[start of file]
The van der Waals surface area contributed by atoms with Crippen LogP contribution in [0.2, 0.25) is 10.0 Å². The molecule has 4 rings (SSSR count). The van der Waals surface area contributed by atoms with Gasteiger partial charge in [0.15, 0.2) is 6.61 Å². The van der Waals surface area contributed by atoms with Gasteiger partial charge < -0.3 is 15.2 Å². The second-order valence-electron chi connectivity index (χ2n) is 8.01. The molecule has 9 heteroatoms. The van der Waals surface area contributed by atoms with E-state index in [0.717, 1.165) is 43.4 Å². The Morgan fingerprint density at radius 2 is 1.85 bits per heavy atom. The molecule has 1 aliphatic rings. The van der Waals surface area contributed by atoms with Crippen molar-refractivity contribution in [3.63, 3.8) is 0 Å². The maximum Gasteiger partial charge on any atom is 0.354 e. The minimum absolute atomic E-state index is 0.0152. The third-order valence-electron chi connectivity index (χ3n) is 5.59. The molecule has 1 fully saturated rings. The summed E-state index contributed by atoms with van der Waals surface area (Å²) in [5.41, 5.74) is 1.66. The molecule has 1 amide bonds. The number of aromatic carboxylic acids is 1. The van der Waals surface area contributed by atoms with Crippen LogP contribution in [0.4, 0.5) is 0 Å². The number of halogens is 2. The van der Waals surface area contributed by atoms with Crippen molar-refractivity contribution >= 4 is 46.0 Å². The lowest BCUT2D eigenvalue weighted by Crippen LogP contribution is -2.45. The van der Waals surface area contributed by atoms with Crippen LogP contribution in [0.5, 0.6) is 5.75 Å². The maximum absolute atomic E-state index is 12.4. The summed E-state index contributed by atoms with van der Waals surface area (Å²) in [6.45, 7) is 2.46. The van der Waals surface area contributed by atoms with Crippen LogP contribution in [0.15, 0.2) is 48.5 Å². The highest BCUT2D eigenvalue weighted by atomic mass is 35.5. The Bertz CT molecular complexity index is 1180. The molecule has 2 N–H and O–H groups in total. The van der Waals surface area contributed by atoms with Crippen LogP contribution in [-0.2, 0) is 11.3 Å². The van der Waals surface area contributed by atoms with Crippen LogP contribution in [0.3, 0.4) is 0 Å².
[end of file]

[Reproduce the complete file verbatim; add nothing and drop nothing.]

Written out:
The van der Waals surface area contributed by atoms with Crippen LogP contribution in [0.2, 0.25) is 10.0 Å². The molecule has 4 rings (SSSR count). The van der Waals surface area contributed by atoms with Gasteiger partial charge in [0.15, 0.2) is 6.61 Å². The van der Waals surface area contributed by atoms with Gasteiger partial charge < -0.3 is 15.2 Å². The second-order valence-electron chi connectivity index (χ2n) is 8.01. The molecule has 9 heteroatoms. The van der Waals surface area contributed by atoms with E-state index in [0.717, 1.165) is 43.4 Å². The Morgan fingerprint density at radius 2 is 1.85 bits per heavy atom. The molecule has 1 aliphatic rings. The van der Waals surface area contributed by atoms with Crippen molar-refractivity contribution in [3.63, 3.8) is 0 Å². The maximum Gasteiger partial charge on any atom is 0.354 e. The minimum absolute atomic E-state index is 0.0152. The third-order valence-electron chi connectivity index (χ3n) is 5.59. The molecule has 1 fully saturated rings. The summed E-state index contributed by atoms with van der Waals surface area (Å²) in [5.41, 5.74) is 1.66. The molecule has 1 amide bonds. The number of aromatic carboxylic acids is 1. The van der Waals surface area contributed by atoms with Crippen LogP contribution in [0.4, 0.5) is 0 Å². The number of halogens is 2. The van der Waals surface area contributed by atoms with Crippen molar-refractivity contribution >= 4 is 46.0 Å². The lowest BCUT2D eigenvalue weighted by Crippen LogP contribution is -2.45. The van der Waals surface area contributed by atoms with Crippen LogP contribution in [0.5, 0.6) is 5.75 Å². The maximum absolute atomic E-state index is 12.4. The summed E-state index contributed by atoms with van der Waals surface area (Å²) in [6.45, 7) is 2.46. The van der Waals surface area contributed by atoms with Crippen LogP contribution in [0.15, 0.2) is 48.5 Å². The highest BCUT2D eigenvalue weighted by atomic mass is 35.5. The Bertz CT molecular complexity index is 1180. The molecule has 2 N–H and O–H groups in total. The van der Waals surface area contributed by atoms with Crippen LogP contribution in [-0.2, 0) is 11.3 Å². The van der Waals surface area contributed by atoms with Crippen LogP contribution in [0.3, 0.4) is 0 Å².